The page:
The Pioneer Order of South Australia.
As this memorable nineteenth century draws near and nearer to its close, the rush and whirl which has been so marked a characteristic of at least the latter half of its existence would seem to press onward with accelerated speed, and our lives, as if in sympathy or more probably of necessity, tend ever more to rush on with it with an increasing fret and hurry; full to overflowing of affairs and of business, and leaving further and further behind those peaceful leisured times and long roomy days which, in the opinion of many, is nothing short of a necessity for our spiritual and temporal well-being. This tendency will be well exemplified in the nature of the mental pabulum with which we are content to satisfy ourselves. We are a reading people, but more emphatically are we a busy people, and in these latter days all that is noblest and most worthy in literature stands but a poor chance beside the latest society novel, the “storiette,” or the comic paragraph.
[St. Aloysius’ Church and College, Sevenhills.]
But could we, for a space, go back to these roomy, leisured days, and, as a preliminary to the subject which we have chosen for our sketch, read up those glorious records of Christian missions, of men striving with a holy emulation to surpass each other in carrying out the command of their Divine Master to go forth and teach all nations; of toil and hardship, obstacles and contradictions, and miseries of every kind; of bloodshed and lives laid down with joy and gladness, could but the light of faith be brought to those who sit in darkness, how edifying and soul-stirring would be the task.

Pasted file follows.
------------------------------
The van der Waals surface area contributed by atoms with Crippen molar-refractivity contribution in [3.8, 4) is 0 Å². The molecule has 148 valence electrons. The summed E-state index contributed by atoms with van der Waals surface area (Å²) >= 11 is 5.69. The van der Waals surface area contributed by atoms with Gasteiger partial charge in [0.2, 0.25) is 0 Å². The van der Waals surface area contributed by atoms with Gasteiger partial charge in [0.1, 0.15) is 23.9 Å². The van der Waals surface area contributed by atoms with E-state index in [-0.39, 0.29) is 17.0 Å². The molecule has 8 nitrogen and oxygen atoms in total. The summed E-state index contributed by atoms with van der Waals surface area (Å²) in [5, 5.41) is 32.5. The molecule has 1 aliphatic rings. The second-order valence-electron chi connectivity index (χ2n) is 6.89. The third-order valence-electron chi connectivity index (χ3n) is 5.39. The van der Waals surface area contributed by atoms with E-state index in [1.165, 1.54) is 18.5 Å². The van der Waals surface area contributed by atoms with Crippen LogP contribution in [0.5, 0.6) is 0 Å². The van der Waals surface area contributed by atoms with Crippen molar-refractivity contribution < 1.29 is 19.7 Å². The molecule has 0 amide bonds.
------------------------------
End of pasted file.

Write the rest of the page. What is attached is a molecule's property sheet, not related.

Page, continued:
And if we can extend our leisure, and with burning hearts read on, we will find that amongst these noble armies of brave hearts and holy, stands one pre-eminent; one that seems to have a genius for piercing further into unknown and untried wilds, and who there find material to their hand which, humanly speaking, would be wholly impracticable and beset with difficulties almost insurmountable; one which has suffered more oppression and persecution, more personal vilification, than any other religious Order within the Church—the illustrious Order of the Society of Jesus. It is, perhaps, because of these things that the sons of St. Ignatius have been so blessed in their work in almost every spot of earth on which they have ever set foot. The history of the Jesuit settlement in Paraguay—to cite but a solitary instance—better known to our readers as ‘New Australia,’ that shattered socialistic dream of a few years ago, is an idyll fit but for the pen of a poet. But it is the work of the Jesuit Order in our own fair land of South Australia that we would at present speak.